thoughts and we do not need to chase after each and every one. In fact, we
cannot find any part of our mind to identify with, it is just a constantly
Once you have learned how to
dispassionately watch your mind, whenever your mind is disturbed, you should
firstly examine it and then, with calmness, act in a proper way – a way that is
not going to harm yourself or others. Developing awareness of the mind will
help us lead a life where we are not becoming disturbed or disturbing others. We come to know the mind as it
really is – a process.
Awareness of mental states
The final application of mindfulness
is concerning mental states. A mental state is an awareness of objects that
come in contact with our senses, which occur on a moment to moment basis. As we
bring awareness to these moments of consciousness, we begin to strengthen our
ability to take mindfulness into our daily lives.
There are pleasurable mental states,
such as happiness, compassion, empathy, contentment, and painful mental states,
such as greed, apathy, anger, selfishness and so on.
We are not looking to oppose these
mental states, but just become aware of them, acknowledge them, learn from them
and let them go. There are several ways of letting the mental states go and
here are the ones that have worked for me.
You can change the painful into a pleasurable,
such as replacing greed with generosity or hatefulness with compassion.
Thinking of the consequences of the painful mindset can be another way of
letting go. If we understand that this mindset is leading us down a wrong path,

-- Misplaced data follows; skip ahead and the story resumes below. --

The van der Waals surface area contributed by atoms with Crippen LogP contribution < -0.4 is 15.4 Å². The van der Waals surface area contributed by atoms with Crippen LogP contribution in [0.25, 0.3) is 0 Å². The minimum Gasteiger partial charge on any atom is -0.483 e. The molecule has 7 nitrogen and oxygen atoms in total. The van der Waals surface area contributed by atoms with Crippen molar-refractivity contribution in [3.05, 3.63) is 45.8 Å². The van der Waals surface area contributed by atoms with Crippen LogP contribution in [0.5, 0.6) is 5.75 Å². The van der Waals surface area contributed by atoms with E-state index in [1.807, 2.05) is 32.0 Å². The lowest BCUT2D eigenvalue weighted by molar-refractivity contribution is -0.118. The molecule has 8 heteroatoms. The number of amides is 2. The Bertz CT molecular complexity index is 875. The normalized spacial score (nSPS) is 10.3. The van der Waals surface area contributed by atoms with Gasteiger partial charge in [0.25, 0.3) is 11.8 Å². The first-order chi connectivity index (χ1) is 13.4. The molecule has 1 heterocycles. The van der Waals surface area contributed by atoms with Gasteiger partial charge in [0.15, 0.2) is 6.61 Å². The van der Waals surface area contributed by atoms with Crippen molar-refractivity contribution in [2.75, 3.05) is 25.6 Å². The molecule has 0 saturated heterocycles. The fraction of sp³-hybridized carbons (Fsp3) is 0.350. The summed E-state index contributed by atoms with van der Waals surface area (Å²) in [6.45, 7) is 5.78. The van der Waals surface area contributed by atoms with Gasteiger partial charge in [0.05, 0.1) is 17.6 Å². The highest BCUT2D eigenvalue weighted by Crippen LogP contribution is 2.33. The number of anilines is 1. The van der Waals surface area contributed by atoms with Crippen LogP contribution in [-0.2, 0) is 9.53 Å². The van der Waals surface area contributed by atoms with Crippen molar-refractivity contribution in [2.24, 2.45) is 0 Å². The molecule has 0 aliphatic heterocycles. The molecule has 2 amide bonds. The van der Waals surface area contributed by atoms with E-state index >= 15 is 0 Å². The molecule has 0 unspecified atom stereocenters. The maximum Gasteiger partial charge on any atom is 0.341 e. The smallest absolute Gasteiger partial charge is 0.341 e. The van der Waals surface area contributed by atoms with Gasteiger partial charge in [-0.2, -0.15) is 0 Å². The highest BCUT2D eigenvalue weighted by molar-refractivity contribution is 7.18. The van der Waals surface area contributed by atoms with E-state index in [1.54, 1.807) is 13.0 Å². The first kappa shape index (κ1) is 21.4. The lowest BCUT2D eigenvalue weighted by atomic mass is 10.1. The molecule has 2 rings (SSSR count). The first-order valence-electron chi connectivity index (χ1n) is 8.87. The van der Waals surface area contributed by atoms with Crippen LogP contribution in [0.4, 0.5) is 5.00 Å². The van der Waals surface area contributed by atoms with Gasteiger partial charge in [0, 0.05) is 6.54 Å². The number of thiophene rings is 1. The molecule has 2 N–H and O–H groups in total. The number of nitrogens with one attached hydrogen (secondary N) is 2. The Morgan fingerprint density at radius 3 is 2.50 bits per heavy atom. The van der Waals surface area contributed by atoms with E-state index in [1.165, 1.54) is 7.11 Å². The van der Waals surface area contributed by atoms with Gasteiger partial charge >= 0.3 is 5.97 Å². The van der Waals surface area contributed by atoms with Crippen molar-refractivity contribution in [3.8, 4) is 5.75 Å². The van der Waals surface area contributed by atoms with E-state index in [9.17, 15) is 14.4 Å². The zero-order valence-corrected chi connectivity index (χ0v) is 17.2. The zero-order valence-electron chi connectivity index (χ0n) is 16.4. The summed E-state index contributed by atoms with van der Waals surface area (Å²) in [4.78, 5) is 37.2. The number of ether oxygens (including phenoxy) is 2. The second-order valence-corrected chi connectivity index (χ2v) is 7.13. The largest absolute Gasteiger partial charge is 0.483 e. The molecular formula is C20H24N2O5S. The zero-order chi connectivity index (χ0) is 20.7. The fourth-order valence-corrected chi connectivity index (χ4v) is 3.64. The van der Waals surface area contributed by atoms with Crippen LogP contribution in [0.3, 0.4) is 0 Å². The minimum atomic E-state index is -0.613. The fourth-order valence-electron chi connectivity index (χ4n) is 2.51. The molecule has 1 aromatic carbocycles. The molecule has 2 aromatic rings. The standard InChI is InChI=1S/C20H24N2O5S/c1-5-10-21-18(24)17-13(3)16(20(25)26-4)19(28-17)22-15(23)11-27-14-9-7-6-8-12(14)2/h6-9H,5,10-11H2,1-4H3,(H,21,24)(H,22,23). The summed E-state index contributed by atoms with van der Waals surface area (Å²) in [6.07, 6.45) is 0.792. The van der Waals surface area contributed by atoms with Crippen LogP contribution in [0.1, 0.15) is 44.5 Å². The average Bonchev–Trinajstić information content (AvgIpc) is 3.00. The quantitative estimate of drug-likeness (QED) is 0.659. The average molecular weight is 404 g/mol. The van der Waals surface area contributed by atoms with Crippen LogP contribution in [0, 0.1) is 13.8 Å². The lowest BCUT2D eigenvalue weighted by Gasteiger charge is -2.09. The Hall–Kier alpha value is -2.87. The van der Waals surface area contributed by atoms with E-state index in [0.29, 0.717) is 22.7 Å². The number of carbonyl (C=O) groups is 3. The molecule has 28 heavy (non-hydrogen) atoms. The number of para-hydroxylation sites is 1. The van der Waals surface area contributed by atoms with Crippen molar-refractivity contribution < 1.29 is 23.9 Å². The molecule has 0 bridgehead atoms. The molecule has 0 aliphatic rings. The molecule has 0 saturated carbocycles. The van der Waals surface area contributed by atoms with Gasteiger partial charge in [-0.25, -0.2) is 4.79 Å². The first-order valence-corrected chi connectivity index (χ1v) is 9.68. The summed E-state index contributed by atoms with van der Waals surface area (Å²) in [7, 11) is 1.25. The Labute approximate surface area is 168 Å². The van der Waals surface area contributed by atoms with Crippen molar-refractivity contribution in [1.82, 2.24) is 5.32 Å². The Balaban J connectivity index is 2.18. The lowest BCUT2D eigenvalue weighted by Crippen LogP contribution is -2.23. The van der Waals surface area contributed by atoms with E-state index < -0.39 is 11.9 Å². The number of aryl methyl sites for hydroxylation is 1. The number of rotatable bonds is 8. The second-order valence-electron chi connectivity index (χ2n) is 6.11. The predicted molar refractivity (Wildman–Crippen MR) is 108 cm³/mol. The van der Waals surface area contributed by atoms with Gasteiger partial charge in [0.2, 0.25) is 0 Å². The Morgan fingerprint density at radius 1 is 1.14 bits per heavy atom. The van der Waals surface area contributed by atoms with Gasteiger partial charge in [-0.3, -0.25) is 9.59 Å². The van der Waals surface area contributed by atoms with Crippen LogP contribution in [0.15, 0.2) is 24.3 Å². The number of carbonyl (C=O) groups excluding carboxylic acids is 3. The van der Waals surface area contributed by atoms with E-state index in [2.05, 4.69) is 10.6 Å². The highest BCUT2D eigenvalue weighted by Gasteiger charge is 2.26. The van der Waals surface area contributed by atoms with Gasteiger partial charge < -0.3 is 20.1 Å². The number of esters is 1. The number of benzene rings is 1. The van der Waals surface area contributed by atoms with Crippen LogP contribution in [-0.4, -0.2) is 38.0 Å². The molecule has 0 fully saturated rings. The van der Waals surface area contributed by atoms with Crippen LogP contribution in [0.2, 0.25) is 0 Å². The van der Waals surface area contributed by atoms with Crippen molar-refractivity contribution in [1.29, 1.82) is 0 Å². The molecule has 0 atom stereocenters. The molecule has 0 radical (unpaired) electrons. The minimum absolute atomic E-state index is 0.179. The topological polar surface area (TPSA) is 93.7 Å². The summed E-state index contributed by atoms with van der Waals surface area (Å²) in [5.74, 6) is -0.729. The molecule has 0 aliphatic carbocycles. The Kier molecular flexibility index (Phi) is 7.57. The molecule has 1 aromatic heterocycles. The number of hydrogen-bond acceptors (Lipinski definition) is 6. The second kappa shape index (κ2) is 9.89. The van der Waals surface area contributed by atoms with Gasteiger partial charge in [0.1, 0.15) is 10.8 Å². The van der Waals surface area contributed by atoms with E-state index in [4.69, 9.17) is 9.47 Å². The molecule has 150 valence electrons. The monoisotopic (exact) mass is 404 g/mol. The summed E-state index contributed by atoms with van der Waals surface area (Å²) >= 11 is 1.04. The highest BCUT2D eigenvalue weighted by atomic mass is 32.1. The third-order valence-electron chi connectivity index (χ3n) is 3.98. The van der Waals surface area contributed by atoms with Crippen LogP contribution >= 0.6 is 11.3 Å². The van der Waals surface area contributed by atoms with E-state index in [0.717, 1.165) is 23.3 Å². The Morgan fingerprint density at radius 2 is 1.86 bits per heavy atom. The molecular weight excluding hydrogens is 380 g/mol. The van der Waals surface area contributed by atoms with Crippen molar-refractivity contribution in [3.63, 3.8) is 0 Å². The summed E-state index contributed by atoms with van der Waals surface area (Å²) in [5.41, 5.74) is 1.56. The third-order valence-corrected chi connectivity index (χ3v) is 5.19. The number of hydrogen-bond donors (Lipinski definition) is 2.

we should not follow it. We could for example bring to mind the insight that
all things that arise are impermanent, the painful mental factor is not going
to last, so just let it go. All of these practices are not easy, but they are
doable, it just takes effort.
We should also look to reflect on
mental factors and here is a suggested practice.
comfortably and place your awareness on your breath.
mental state arises, and it will, if it is strong enough to disrupt your focus
on the breath, rest your awareness in that new state, allowing yourself to be
aware of what the state is, such as joyful mind or angry mind, fearful mind or
contented mind, until it naturally subsides. If the mental state is strong,
notice what it feels like in the body. Is there tightness,
discomfort, pain? Where is it located?
Now look at
the consequences of this mental state. Will it lead to a sense of peace in your
life or lead to more difficulty?
mental state arises and is strong enough to hold your attention, continue to
practice with it. If one doesn’t, then return to watching your breath until
your meditation session has finished.
This brings us to the end of the four foundations of mindfulness. If we are going to be mindful and live a responsible life, we have to be fully aware of, but not tangled up in, our bodies, our feelings, our minds and our mental states. By being mindful, we will be able to take full responsibility for all of our actions. This will ensure that our minds become calmer and we spend more time in the present moment, not being tossed backwards and forwards from past to future. Being mindful means being conscious of every thought, feeling, emotion and action. Repeatedly during the day, take a few moments to bring mindful awareness to your breath, body sensations, mind, feelings and mental states. Then use the AWARE practice as this is a good way of helping yourself to settle down into the present moment and to expand your formal meditation practices into your everyday life.